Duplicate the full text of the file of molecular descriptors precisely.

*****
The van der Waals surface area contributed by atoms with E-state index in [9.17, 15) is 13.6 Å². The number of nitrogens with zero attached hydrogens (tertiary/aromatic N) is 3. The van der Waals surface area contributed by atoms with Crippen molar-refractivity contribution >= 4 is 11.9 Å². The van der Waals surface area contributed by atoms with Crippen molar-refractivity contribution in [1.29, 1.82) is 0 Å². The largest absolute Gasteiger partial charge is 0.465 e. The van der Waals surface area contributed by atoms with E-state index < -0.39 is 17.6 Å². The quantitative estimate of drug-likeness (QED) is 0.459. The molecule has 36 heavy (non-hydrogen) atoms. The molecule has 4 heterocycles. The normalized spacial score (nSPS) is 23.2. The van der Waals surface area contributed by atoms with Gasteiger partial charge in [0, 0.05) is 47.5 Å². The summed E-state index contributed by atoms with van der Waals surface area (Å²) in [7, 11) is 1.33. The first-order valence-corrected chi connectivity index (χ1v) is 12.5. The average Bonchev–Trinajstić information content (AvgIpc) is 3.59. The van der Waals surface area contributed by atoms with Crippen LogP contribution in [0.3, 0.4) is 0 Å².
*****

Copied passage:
The van der Waals surface area contributed by atoms with E-state index in [9.17, 15) is 13.6 Å². The number of nitrogens with zero attached hydrogens (tertiary/aromatic N) is 3. The van der Waals surface area contributed by atoms with Crippen molar-refractivity contribution >= 4 is 11.9 Å². The van der Waals surface area contributed by atoms with Crippen molar-refractivity contribution in [1.29, 1.82) is 0 Å². The largest absolute Gasteiger partial charge is 0.465 e. The van der Waals surface area contributed by atoms with E-state index < -0.39 is 17.6 Å². The quantitative estimate of drug-likeness (QED) is 0.459. The molecule has 36 heavy (non-hydrogen) atoms. The molecule has 4 heterocycles. The normalized spacial score (nSPS) is 23.2. The van der Waals surface area contributed by atoms with Gasteiger partial charge in [0, 0.05) is 47.5 Å². The summed E-state index contributed by atoms with van der Waals surface area (Å²) in [7, 11) is 1.33. The first-order valence-corrected chi connectivity index (χ1v) is 12.5. The average Bonchev–Trinajstić information content (AvgIpc) is 3.59. The van der Waals surface area contributed by atoms with Crippen LogP contribution in [0.3, 0.4) is 0 Å².